Displaying items by tag: muslim solidarity
PRIME Minister Datuk Seri Anwar Ibrahim's priority is to address the rising cost of living and the effects of the expected global economic slowdown.
In addition, the country's chasm between progressive and conservative groups must be addressed by him.
Anwar's leadership in global Muslim affairs in particular should not be taken for granted given his international recognition and close ties to world leaders.
Leaders from Muslim nations — such as Brunei, Indonesia, Turkiye, Saudi Arabia, Pakistan, and Qatar — have expressed their high regard for Anwar.
Their correspondence and visits after Anwar was named prime minister make this clear.
This may suggest that Malaysia and other nations are forming a stronger alliance. The nation's new leadership may have an effect on the Muslim world.
Even though the majority of Muslim countries are plagued by authoritarian governments, corrupt ruling elite and weak civic movements, the election of a Muslim leader who is committed to democratic processes and principles is a significant advancement.
Anwar's biggest challenge will be to uphold moral commitment to manage Malaysia's relations with other countries while safeguarding the country's interests.
With the right approaches, the opposing forces might actually work in harmony.
How Anwar responds to the Uighur issue in China is one of those tasks.
Maintaining positive relations with China is essential throughout the economic recovery following the Covid-19 pandemic because it is Malaysia's largest trading partner and largest foreign investor.
The real challenge is in striking a balance in bilateral relationship with China while remaining tough about the plight of the Uighurs.
In another area, following the pandemic, the Middle East and North Africa region is undergoing economic recovery, particularly with rising oil and gas prices.
The region has witnessed a breakthrough in the normalisation of relations between Israel and several Arab countries.
This will have an impact on the existence of the Palestinian state and the fate of its citizens.
Malaysia should take a stand against this trend, especially now, with a prime minister who advocates for the Palestinian people's right to peace and dignity.
Meanwhile, Syrians are facing increasing suffering and hardships as a result of a decade of war.
Political turmoil in Iraq is escalating, with parties ready to use force once more.
Yemen, the Arab world's poorest country and the site of one of the world's worst man-made humanitarian disasters in decades, is witnessing the end of a United Nations-mediated truce, after warring parties rejected a proposal presented by a UN special envoy to extend and expand the agreement.
In this regard, Anwar, who has close ties with leaders in Turkiye, Saudi Arabia and Gulf countries, could assist these regions obtain a peaceful resolution.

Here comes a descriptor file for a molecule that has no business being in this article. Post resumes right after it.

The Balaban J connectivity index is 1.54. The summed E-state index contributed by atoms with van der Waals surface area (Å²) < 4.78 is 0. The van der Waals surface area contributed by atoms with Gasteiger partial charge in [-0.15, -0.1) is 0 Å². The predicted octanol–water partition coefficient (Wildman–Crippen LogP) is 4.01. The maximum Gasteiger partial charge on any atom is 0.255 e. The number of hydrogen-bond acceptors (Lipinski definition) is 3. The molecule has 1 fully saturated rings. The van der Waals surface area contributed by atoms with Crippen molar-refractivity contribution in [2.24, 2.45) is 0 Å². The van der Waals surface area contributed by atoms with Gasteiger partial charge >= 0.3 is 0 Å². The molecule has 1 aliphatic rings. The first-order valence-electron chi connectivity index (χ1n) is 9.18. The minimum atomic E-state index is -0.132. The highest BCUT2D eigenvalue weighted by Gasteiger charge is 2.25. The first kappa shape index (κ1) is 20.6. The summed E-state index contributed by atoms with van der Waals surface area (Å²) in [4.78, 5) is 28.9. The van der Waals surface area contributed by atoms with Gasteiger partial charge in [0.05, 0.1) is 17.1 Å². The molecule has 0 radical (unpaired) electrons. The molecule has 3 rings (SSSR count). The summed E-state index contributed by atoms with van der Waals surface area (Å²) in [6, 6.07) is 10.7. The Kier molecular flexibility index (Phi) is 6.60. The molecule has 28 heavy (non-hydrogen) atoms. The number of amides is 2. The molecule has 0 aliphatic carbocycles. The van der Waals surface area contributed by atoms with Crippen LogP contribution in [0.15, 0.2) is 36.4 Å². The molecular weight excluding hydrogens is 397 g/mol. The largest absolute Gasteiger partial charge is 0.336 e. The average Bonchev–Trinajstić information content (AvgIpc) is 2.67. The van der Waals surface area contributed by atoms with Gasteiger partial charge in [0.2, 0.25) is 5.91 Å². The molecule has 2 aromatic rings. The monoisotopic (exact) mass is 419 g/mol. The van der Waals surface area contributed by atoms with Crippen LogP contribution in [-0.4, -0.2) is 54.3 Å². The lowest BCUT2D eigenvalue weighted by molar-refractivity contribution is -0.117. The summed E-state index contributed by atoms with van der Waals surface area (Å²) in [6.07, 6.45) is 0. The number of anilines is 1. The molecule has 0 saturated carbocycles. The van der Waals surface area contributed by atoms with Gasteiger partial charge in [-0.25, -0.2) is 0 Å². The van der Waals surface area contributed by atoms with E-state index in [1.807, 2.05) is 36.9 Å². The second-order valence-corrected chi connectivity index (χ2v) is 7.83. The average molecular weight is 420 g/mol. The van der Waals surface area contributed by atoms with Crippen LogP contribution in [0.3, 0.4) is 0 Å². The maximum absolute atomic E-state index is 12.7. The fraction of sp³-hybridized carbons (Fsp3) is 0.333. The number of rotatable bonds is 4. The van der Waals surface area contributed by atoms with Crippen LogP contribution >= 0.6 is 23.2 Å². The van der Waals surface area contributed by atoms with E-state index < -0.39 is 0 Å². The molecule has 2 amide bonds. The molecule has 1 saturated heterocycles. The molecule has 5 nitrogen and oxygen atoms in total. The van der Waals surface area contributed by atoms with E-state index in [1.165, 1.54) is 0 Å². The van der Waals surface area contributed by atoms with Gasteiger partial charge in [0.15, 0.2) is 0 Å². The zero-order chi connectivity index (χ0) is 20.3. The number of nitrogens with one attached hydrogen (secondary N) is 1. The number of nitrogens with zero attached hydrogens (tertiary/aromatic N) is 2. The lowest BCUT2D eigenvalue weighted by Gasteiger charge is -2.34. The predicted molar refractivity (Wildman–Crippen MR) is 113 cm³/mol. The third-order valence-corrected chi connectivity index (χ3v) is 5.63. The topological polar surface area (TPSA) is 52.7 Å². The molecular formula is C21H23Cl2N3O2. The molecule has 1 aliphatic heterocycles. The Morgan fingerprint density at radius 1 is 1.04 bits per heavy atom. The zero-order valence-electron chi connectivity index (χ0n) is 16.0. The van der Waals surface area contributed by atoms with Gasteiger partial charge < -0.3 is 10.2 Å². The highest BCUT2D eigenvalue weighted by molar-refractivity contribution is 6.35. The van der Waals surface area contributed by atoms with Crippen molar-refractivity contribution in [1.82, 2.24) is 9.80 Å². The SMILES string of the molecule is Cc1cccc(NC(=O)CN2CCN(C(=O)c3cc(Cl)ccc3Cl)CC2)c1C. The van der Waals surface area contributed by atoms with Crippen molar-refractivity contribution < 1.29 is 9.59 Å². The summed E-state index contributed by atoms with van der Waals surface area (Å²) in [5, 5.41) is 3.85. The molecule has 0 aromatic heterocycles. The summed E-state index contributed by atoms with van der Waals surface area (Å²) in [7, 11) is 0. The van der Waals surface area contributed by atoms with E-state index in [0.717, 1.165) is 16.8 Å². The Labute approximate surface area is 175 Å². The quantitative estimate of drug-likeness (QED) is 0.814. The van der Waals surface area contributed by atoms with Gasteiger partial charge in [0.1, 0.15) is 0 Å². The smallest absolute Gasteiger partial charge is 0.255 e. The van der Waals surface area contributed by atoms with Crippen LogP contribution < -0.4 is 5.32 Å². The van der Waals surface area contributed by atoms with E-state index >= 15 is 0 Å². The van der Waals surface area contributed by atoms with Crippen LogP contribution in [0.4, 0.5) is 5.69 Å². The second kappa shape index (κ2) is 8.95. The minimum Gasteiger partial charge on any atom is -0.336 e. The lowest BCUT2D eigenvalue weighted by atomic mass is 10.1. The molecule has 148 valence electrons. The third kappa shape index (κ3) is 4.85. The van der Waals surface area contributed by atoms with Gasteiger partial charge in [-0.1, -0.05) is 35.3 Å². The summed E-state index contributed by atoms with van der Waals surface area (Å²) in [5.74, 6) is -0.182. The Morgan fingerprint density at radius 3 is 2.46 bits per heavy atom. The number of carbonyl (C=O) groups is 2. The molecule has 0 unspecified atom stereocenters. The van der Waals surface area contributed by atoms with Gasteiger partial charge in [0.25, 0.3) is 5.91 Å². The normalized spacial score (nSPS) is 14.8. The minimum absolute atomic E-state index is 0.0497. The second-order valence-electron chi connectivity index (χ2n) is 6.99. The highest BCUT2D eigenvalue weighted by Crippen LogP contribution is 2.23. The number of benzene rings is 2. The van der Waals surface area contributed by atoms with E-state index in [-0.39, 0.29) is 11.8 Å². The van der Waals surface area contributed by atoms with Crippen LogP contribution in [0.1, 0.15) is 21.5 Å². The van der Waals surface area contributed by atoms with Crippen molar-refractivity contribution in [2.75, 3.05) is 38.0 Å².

On the fate of the Rohingya, Anwar, as a Muslim leader, might have to address the issues the minority group is facing.
The Rohingya in Myanmar remain marginalised, without a legal identity and are considered stateless, while those who fled their country struggle as refugees due to their inability to find employment and provide for their children's education.
It is time for Malaysia to develop a new refugee policy, including taking the 1951 UN Convention on Refugees into account.
Another issue that Anwar may need to address is Islamophobia.
Due to insulting remarks made by certain countries, including India's ruling party officials, about Islam and the Prophet Muhammad, there is increasing friction between India and Muslim nations.
Nations — including Saudi Arabia, Iran, Indonesia and the Maldives — have protested to the Modi administration since June on the issue.
Anwar might have a role to play in the reconciliation between these countries given his image as a globalist who has strong ties with prominent Muslim countries as well as the Indian government.
Aside from political and security concerns, discovering strategic leadership roles and influences to cater to the challenges faced by Muslim global societies is critical for Anwar to ensure Malaysia can face the global economic downturn and adverse effects of climate change through partnership, expertise and resource exchanges between Muslim countries.
The writer is acting deputy CEO and associate fellow, International Institute of Advanced Islamic Studies (IAIS) Malaysia
Published in: The New Straits Times, Thursday 10 January 2023
KUALA LUMPUR: Yang di-Pertuan Agong Al-Sultan Abdullah Ri’ayatuddin Al Mustafa Billah Shah called upon Muslim countries to broaden their efforts to benefit the wider spectrum of the ummah.
The ruler, in his royal address at the opening of the fifth Kuala Lumpur Summit today, said it was imperative for Muslim nations to band together to improve their collective wellbeing, and this should be done even as the ummah were facing severe challenges in many parts of the world.
He said this could be done through open dialogue among Muslim nations, while also stressing the importance of each Muslim nation to maintain good governance.
“Perhaps the time has come for us to broaden our individual efforts to transcend towards the wider ummah (community).
“Let us all join together and pledge our commitment to practice what we perform five times a day in our global personas, to improve the lives of our ummah and rebuild the Islamic civilisation to where it was before. For today, collectively, Islamic countries have come a long way, with great achievements.
“Yet, we are confronted by some of the most difficult challenges of the developing world. Many segments of our communities are still victims of poverty and underdevelopment. Basic necessities of food and shelter remain elusive to many," Sultan Abdullah said in a speech in front an audience of hundreds who included three heads of states from the Islamic world.
The summit is themed "The Role of Development in Achieving National Soverieignty."
The king, who is the country's head of the Islamic religion, said that the concept of Hiwar, which means dialogue in Arabic, was crucial in efforts to achieve development in accordance with the principles of Islam.
The concept should also be adopted when clarifying misconceptions about the religion, he said.
“Dialogue should be further promoted to correct misunderstandings about Islam, and as a way to understand one another, to cooperate despite our differences and to engage in the healthy pursuit for excellence.
"The Quran maintains that the primary goal of dialogue is to promote the common good – al-khayra – for the whole of humankind.
“It remains the ideal basis for interaction among people from different backgrounds. Through the use of dialogue, Muslims will have a powerful platform to correct the misconceptions of their faith among people of other religions and ideologies, allowing us to improve our interactions and relationships with other cultures and civilisations."
In this regard, he said the KL Summit was an important platform for Islamic leaders, scholars and others to meet and signify unity.
"By doing so, we will discover that despite our apparent differences, the challenges that we all face are similar.